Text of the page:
By Jamar Hudson / @jamarhudson
Unlike his boy MJ, Charles Barkley has successfully found a post-career profession that has equalled, if not surpassed, his Hall-of-Fame playing career.
He is undoubtedly the driving force behind the best studio show not just in basketball, but in all of sports. The NBA on TNT has made Thursday nights for the NBA fan the equivalent of what Monday nights are during football season — or at least as close as one can get to matching the NFL.
Part of what we love, and sometimes hate, about Barkley is his willingness to have an unfiltered opinion on everything. Unlike many of his contemporaries, Barkley refuses to shy away from controversial issues and doesn’t know the meaning of politically correct. It seems that whenever something happens in the sports arena, a Barkley analysis is needed on said radio or TV show. Why? Because we seem to care and I guess respect how Barkley feels on the issues. And to be perfectly honest, his delivery can be humorous and make light of what may be a more serious situation.
But there can be too much of a good thing. There are times, not just for Barkley, when a simple “no comment” will suffice for those in the spotlight. It may be perceived as taking the easy way out, but in that particular situation, less may be more.
The entire nation has been captivated by the Trayvon Martin trial and subsequent aquittal of George Zimmerman. Since the not guilty verdict came down late last Saturday, reaction has come from every direction and from every imaginable points of view. It has impacted the sports world as many athletes, especially African-Americans, have weighed in as they can, in some ways, indentify with Trayvon and the racial profiling that led to the tragedy of his killing.
So when Barkley was on CNBC’s Closing Bell on Thursday to speak with Maria Baritromo about the case, we expected his usual frankness. But what came out of his mouth has left many, including myself, scratching our heads.
When asked his feelings on the Trayvon Martin case, Barkley said:
“Well, I agree with the verdict… I feel sorry that young kid got killed, but they didn’t have enough evidence to charge them. Something clearly went wrong that night. Clearly something went wrong, and I feel bad for anybody who loses a kid. But if you looked at the case and you don’t make it — there was some racial profiling, no question about it. But something happened that changed the dynamic of that night. And I know, and that’s probably not a popular opinion among most people, but just looking at the evidence I agree with the verdict.”
Barkley would later go on to say:
“I don’t think the media has clean hands. And, like I said, I feel sorry that young kid got killed, but just judging by the evidence, I don’t think that guy should have went to jail for the rest of his life, because something happened bad that night obviously.”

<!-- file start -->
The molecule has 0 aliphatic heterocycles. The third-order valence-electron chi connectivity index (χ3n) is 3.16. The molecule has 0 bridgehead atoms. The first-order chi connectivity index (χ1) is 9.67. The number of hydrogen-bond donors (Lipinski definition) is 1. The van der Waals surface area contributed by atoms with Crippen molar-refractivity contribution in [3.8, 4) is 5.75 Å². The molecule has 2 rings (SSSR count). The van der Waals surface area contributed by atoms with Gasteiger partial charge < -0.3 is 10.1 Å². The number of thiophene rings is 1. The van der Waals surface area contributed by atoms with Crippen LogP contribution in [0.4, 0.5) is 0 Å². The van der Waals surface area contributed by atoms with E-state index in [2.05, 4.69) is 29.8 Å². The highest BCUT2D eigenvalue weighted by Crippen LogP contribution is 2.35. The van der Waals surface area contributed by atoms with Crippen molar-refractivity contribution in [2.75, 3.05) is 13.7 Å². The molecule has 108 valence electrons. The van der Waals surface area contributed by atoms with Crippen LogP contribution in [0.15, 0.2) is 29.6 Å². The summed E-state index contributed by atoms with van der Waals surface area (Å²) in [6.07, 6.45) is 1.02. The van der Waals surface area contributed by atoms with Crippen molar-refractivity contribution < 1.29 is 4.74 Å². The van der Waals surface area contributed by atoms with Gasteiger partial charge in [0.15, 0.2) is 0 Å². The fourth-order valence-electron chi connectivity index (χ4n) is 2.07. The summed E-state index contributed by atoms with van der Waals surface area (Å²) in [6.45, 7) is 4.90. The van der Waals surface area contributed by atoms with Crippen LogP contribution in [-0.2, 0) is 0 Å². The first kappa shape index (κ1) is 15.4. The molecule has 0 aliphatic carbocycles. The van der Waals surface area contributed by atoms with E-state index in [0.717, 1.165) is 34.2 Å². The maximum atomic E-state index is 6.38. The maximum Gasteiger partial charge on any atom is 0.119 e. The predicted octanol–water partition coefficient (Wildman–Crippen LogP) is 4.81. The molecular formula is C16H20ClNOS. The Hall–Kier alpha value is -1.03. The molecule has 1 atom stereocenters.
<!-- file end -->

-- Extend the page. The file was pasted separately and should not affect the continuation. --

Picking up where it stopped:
Barkley’s agreement with the verdict is not the issue. Having had a chance to step back and take emotion of it, many believe that in light of the evidence, that was the correct decision. But when given the opportunity to weigh in on the verdict and what it means, Barkley swung and missed badly. For as mainstream as Barkley has become, for African-American in particular, he still represents “us.” And for the millions of regular black folk who don’t have the platform that he does, his perceived lack of sympathy on the issues hurts. I’d be willing to be that if this had happened to a relative or family friend in his native Alabama, a state known for its race issues, Barkley’s tone would have been completely different.
I’m sorry Charles, but your shifting the focus to the “agenda” of the media, both black and white, is an easy out. Are there agendas? Absolutely. But on that night, had the thought not entered George Zimmerman’s mind that Trayvon Martin was suspicious simply based on this appearance, the end result may have been completely different. You had an opportunity to bring light to an issue that not only led to Travyon Martin’s death, but impacts so many athletes you analyze while sitting in the Turner studios in Atlanta.
Predictably, Barkley’s words have been picked up by the media and have been taken as gospel. The teflon don of athletic and social commentary has put his stamp on yet another issue as some sort of unofficial expert with no threat of backflash. And I can’t be mad at that. I would’ve liked to see Sir Charles challenge not only the system, but himself to highlight the bigger issue of what the Trayvon Martin verdict represents.
Or simply say “no comment.”